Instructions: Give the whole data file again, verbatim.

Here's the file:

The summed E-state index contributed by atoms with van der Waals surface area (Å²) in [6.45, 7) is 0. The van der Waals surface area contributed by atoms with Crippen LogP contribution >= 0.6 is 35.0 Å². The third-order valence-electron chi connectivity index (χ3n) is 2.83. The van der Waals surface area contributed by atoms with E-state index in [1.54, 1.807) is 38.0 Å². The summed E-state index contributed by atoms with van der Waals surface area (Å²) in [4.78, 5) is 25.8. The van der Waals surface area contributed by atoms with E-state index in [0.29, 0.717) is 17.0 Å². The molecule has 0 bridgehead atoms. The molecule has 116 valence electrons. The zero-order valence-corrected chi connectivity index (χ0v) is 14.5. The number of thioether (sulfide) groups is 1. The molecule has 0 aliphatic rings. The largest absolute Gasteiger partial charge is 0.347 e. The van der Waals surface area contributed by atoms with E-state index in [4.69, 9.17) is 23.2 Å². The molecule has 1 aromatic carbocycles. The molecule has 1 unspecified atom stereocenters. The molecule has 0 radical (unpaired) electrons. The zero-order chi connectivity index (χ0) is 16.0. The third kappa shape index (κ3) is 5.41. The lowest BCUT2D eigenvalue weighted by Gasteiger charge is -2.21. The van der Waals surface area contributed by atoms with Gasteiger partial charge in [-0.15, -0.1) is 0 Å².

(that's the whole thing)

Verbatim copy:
The summed E-state index contributed by atoms with van der Waals surface area (Å²) in [6.45, 7) is 0. The van der Waals surface area contributed by atoms with Crippen LogP contribution >= 0.6 is 35.0 Å². The third-order valence-electron chi connectivity index (χ3n) is 2.83. The van der Waals surface area contributed by atoms with E-state index in [1.54, 1.807) is 38.0 Å². The summed E-state index contributed by atoms with van der Waals surface area (Å²) in [4.78, 5) is 25.8. The van der Waals surface area contributed by atoms with E-state index in [0.29, 0.717) is 17.0 Å². The molecule has 0 bridgehead atoms. The molecule has 116 valence electrons. The zero-order valence-corrected chi connectivity index (χ0v) is 14.5. The number of thioether (sulfide) groups is 1. The molecule has 0 aliphatic rings. The largest absolute Gasteiger partial charge is 0.347 e. The van der Waals surface area contributed by atoms with E-state index in [4.69, 9.17) is 23.2 Å². The molecule has 1 aromatic carbocycles. The molecule has 1 unspecified atom stereocenters. The molecule has 0 radical (unpaired) electrons. The zero-order chi connectivity index (χ0) is 16.0. The third kappa shape index (κ3) is 5.41. The lowest BCUT2D eigenvalue weighted by Gasteiger charge is -2.21. The van der Waals surface area contributed by atoms with Gasteiger partial charge in [-0.15, -0.1) is 0 Å².